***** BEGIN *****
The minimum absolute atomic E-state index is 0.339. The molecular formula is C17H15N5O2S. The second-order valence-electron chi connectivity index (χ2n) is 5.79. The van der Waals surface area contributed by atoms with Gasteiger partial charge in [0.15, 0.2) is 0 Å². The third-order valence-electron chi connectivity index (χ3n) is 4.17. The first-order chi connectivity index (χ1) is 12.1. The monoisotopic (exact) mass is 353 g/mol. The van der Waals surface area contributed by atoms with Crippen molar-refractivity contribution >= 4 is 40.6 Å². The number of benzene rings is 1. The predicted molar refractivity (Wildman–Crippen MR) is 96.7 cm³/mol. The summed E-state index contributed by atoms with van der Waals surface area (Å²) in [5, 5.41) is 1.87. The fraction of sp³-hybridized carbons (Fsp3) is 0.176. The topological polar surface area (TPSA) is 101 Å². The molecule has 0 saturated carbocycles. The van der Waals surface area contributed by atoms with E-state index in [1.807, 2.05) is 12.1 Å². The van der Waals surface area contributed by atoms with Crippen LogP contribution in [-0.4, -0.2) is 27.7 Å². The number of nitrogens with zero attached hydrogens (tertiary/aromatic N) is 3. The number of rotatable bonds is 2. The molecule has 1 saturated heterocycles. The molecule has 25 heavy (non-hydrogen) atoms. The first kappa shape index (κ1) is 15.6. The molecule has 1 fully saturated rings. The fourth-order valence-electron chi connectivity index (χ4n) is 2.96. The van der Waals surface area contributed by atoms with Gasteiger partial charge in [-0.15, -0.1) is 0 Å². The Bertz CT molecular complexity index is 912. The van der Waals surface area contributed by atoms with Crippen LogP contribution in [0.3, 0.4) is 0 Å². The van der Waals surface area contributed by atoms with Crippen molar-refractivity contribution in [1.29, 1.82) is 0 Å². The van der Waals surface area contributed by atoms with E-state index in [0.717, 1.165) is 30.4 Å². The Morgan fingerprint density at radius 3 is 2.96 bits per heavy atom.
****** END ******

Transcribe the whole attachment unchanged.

The minimum absolute atomic E-state index is 0.339. The molecular formula is C17H15N5O2S. The second-order valence-electron chi connectivity index (χ2n) is 5.79. The van der Waals surface area contributed by atoms with Gasteiger partial charge in [0.15, 0.2) is 0 Å². The third-order valence-electron chi connectivity index (χ3n) is 4.17. The first-order chi connectivity index (χ1) is 12.1. The monoisotopic (exact) mass is 353 g/mol. The van der Waals surface area contributed by atoms with Crippen molar-refractivity contribution >= 4 is 40.6 Å². The number of benzene rings is 1. The predicted molar refractivity (Wildman–Crippen MR) is 96.7 cm³/mol. The summed E-state index contributed by atoms with van der Waals surface area (Å²) in [5, 5.41) is 1.87. The fraction of sp³-hybridized carbons (Fsp3) is 0.176. The topological polar surface area (TPSA) is 101 Å². The molecule has 0 saturated carbocycles. The van der Waals surface area contributed by atoms with E-state index in [1.807, 2.05) is 12.1 Å². The van der Waals surface area contributed by atoms with Crippen LogP contribution in [-0.4, -0.2) is 27.7 Å². The number of nitrogens with zero attached hydrogens (tertiary/aromatic N) is 3. The number of rotatable bonds is 2. The molecule has 1 saturated heterocycles. The molecule has 25 heavy (non-hydrogen) atoms. The first kappa shape index (κ1) is 15.6. The molecule has 1 fully saturated rings. The fourth-order valence-electron chi connectivity index (χ4n) is 2.96. The van der Waals surface area contributed by atoms with Gasteiger partial charge in [-0.15, -0.1) is 0 Å². The Bertz CT molecular complexity index is 912. The van der Waals surface area contributed by atoms with Crippen LogP contribution in [0.3, 0.4) is 0 Å². The van der Waals surface area contributed by atoms with Crippen molar-refractivity contribution in [1.29, 1.82) is 0 Å². The van der Waals surface area contributed by atoms with E-state index in [0.717, 1.165) is 30.4 Å². The Morgan fingerprint density at radius 3 is 2.96 bits per heavy atom.